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Why are some industries so persistently bad with customers?

“Bruce Temkin, managing partner of Temkin Group, says, “The overall story was not very good. Nearly half of the companies received ‘poor’ or ‘very poor’ ratings. The bottom of the list was dominated by health plans, TV service providers and Internet service providers. In these industries, it appears as if bad customer experience is contagious. And, worse yet, no one seems to recognize that they are infected.”

Forbes (19 April 2011)

The article excerpted caught my eye in Forbes recently. It was discussing a strange phenomenon – that certain industries and types of business are consistently bad at delivering good customer experience and building customer loyalty.

The study quoted is by Temkin Group, which analyzes how American companies interact with customers on a regular basis. The results do not make good reading overall – half of ALL companies are either poor or very poor! That’s bad enough, but the persistent offenders also stand out clearly: health insurance providers; TV companies; internet-service providers; banks and insurance companies.

Surprise, surprise! Or rather, no surprise at all. It’s a shame these surveys are not (yet) run in Kenya, but I am willing to make an unscientific (though educated) guess at what we would find. First, the vast majority of organizations would get a very poor rating; and second, the persistent offenders would be exactly the same every year, just like in the US: health insurance providers; TV companies; internet-service providers; banks and insurance companies. The only category we would add in these parts would be utility companies and government service providers.

Why is this? Why do some industries behave so badly – and keep doing so? Why don’t they change, pull up their socks, realize their bad ways?

This is a mystery, but it can be resolved. For a clue, look at the companies at the TOP of Temkin’s customer loyalty ratings: 9 of the top 10 are retailers. What’s distinctive about retailers? Forbes tells us that retailers know they have to win every customer anew every time that customer shops. In other words, in the very competitive US retail market, every customer must be fought for, and every customer can be lost.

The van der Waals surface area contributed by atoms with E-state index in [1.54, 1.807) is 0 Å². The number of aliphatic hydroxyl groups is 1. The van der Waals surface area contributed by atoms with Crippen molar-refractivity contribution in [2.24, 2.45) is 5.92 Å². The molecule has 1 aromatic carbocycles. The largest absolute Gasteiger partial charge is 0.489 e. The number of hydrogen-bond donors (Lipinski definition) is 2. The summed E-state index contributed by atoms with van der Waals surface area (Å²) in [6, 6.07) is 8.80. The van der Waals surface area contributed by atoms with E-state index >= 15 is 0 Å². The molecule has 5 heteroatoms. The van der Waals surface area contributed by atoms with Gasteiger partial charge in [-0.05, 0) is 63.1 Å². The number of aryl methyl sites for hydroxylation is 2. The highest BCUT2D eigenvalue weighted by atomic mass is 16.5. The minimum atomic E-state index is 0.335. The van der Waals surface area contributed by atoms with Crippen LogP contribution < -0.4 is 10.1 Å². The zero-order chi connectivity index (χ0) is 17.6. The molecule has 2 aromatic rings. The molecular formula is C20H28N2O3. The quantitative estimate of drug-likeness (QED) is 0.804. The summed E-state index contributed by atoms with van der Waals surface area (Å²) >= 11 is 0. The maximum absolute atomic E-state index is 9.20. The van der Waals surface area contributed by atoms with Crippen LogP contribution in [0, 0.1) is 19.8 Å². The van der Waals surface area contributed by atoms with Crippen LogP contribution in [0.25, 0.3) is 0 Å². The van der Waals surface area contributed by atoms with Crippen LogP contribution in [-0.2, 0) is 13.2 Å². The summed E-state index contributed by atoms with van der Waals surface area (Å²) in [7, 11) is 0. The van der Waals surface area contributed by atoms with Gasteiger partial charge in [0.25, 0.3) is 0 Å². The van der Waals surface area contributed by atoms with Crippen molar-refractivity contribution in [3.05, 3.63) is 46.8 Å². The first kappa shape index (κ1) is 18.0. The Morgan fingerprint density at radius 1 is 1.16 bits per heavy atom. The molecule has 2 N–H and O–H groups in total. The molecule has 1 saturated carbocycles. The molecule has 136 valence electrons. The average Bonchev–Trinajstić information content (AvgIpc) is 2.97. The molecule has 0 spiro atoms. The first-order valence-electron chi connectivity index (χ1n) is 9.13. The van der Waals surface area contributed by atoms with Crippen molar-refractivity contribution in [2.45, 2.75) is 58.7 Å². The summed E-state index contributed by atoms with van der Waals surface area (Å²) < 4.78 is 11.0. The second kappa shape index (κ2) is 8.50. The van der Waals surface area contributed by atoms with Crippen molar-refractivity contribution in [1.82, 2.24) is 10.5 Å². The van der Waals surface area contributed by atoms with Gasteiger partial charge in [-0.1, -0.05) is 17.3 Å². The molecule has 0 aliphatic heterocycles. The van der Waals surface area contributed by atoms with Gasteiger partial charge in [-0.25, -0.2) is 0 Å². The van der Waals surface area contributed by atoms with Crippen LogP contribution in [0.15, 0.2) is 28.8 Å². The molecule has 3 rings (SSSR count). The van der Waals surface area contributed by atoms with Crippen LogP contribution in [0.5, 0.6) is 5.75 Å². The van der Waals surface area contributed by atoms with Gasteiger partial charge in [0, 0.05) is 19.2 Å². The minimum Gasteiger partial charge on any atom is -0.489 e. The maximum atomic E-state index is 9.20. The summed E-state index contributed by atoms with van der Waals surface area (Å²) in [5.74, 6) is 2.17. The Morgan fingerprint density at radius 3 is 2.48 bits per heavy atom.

Let’s look again at the serial offenders list: notice something now? This is what Bruce Temkin points out: “Rather than earn loyalty on an ongoing basis, they often try and lock in customers through contracts. This allows them to ignore the underlying discontent with their customers.”

It’s the lock-in factor that is causing this problem. All of the industries mentioned have this feature – they try to ensure you won’t go anywhere else (for a while, at least). ISPs, phone and TV providers try to do this through long-term contracts; insurers through long-horizon policies; banks through high switching costs; airlines through air miles; government monopolies through maintaining their compulsory arrangements. Once you’re a customer of these people, they make sure you won’t go anywhere for quite a while.

There are big lessons all round in this observation. If you’re a regulator who wants to ensure companies think hard about their customers, you have to discourage the practice of lock-in. If you’re a customer, you have to resist organizations that try to lock you in for long periods – it’s a recipe for indifferent service.

If you’re a company boss, you should pay special attention to this problem. If your organization operates on lock-in, you will never see the underlying problem. Customer numbers will look good for quite a while, and discontent will not immediately translate into bottom-line impact. You will miss the signals, and so will your staff. Because you won’t have to fight for customers every day, you won’t learn to fight at all. You will be more insular than customer-focused, and will mostly live at the bottom of the true (underlying) customer loyalty pile.

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